For a foreigner, Seoul nightlife is easy to map. There are three main party areas where you can go out after dark:
- Itaewon (foreigner area)
- Gangnam (upscale area)
- Hongdae (student area)

Let's review each of them in details:

Seoul Nightlife Areas + Hotels

You can click on the map to enlarge it:
Recommended hotels near Itaewon nightlife:
Hamilton Hotel (US$105 per night)
Imperial Palace Boutique Hotel (US$110 per night) - Same complex as Made Club
Historically, the area near Itaewon metro station was the first in Seoul where foreigners (mostly U.S. military) would go to drink and party. It has remained popular until today, especially among tourists, English teachers, soldiers, businessmen, expats, and diplomats.

Once a gritty neighborhood, it has changed a lot over the past 10 years. While it isn't particularly pretty, it has become much trendier with dozens of upscale shops, hipster coffee shops, and cool bars.

It is considered the most foreigner-friendly area in Seoul. In particular, there are many Western-owned pubs, such as Sam Ryan's Sports Pub (Canadian-Australian). Coincidentally, due to the presence of Seoul's Central Mosque nearby, Itaewon also has a high number of migrant workers from Muslim countries (especially from Bangladesh, Pakistan, Malaysia, Indonesia).

Despite this, most people you'll encounter in Itaewon are Koreans (at least 80%). Among them, a few may be interested in chatting with foreigners to improve their English or to make new friends.

The busiest nights in Itaewon are from Thursdays to Saturdays. On weekdays, it is not as happening, but still, it is usually more crowded than anywhere else in the city.

If you can afford to spend some money, I'd recommend starting your night out in the fancy Korean BBQ restaurant Maple Tree House (if you are on a budget, don't worry as you also have much cheaper options, including some kebab joints).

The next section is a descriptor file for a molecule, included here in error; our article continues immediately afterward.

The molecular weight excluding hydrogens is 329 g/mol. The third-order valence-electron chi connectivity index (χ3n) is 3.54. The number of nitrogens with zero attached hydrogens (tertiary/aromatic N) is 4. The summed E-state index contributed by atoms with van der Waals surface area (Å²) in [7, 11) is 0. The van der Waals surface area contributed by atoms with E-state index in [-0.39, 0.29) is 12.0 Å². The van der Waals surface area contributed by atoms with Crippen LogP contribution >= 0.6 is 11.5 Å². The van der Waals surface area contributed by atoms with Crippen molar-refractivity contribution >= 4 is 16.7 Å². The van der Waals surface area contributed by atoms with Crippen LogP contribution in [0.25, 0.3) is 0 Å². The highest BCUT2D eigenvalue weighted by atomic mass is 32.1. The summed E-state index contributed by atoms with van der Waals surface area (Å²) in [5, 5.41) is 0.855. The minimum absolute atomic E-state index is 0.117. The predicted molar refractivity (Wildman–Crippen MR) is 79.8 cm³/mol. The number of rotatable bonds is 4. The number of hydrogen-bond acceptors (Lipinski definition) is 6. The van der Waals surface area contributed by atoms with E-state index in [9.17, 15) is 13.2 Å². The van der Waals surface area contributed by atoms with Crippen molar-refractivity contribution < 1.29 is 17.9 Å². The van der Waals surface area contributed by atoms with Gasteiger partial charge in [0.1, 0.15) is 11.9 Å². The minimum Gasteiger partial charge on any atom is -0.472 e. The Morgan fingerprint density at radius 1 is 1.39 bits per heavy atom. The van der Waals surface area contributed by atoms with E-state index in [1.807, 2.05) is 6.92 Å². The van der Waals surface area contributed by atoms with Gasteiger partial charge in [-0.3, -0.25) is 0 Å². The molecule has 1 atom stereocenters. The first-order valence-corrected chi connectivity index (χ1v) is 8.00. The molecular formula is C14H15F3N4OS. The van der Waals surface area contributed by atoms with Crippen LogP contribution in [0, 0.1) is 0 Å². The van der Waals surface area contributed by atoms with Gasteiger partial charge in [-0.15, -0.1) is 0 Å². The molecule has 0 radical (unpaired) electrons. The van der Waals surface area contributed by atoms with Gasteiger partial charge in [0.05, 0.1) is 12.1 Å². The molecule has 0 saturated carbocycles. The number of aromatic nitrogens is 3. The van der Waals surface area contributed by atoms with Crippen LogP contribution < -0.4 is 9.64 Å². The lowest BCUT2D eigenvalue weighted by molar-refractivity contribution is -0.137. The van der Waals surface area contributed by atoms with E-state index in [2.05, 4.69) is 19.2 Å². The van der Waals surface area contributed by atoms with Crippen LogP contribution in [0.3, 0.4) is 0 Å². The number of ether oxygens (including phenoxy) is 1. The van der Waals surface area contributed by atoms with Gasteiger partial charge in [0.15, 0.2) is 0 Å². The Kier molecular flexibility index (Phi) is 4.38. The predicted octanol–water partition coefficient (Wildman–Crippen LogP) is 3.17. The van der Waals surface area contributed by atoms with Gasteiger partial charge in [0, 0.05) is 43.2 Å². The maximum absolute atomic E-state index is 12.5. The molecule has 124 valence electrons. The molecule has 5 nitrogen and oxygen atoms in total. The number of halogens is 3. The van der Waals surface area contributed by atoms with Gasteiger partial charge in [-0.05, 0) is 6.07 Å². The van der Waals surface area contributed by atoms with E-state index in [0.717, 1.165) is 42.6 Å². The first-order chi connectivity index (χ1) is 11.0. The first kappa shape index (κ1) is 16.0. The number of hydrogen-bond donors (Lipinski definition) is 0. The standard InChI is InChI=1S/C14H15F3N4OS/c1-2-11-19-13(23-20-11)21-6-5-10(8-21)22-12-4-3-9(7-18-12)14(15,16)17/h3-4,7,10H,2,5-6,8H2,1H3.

After eating, you can crawl from bar to bar easily as they are all within walking distance to each other (if you are alone, you may want to join Seoul's official pub crawl). Another good thing about Itaewon is that clubs will rarely refuse foreigners (unfortunately, this can be quite common in Gangnam).

Overview of clubs and bars in Itaewon
Many of the popular venues (like GlamProst, or the Fountain) are located on the road Itaewon-ro 27-ga-gil, just behind Hamilton Hotel (Exit 1 of Itaewon Station). You may also want to check Soul Train and Sam Ryan's Sports Bar, which are low-key but fun places. Club Made attracts an almost 100% Korean crowd, including some really attractive people.
On the opposite side of the Hamilton hotel (exit 3 and 4 of Itaewon Station), there are other famous spots, such as Bulldog, great for salsa on Saturday, Casa Corona, a newly renovated rooftop which is quite trendy, La Bamba (another Latin bar), and Soap (young crowd).

In the past few years, many alternative clubs have opened in Itaewon. They attract a local and international crowd who enjoys techno, deep house, trance, dubstep, and any kind of non-commercial music. The current hotspots are CakeshopPistilFaust, and Volnost.

You can end the night out at one of the local Noraebang (there is a famous one close to Exit 4), the Korean-style karaoke rooms.

Gay nightlife
There are also many gay clubs and bars in Itaewon, especially on street 12 Usadan-ro 12-gil (also known as Homo Hill).

Prostitution scene
Finally, Itaewon is also infamous for its prostitution scene, especially in the so-called "hooker hill" (alley Usadan-ro 14-gil) where you may be surprised to find hostess bars, karaokes and naughty massage parlors.

Behind Itaewon, on the Namsan hill, the Grand Hyatt Seoul is popular with businessmen, mainly because of its bar called J.J. Mahoney. It is a fun venue with live music and an outside pool in the summer.

You can click on the map to enlarge it:
Recommended hotels near Hongdae nightlife:
Nine Brick Hotel (US$100 per night)
L7 Hongdae by LOTTE (US$150 per night)
Hongdae is the preferred Seoul nightlife area for students (Hongdae is the Korean abbreviation for Hongik University). While the crowd is younger than elsewhere, it is also popular with older people, especially hipsters and some foreigners. Beware though that in some venues, you will be denied entry if you look too old (even if you are in your 30s).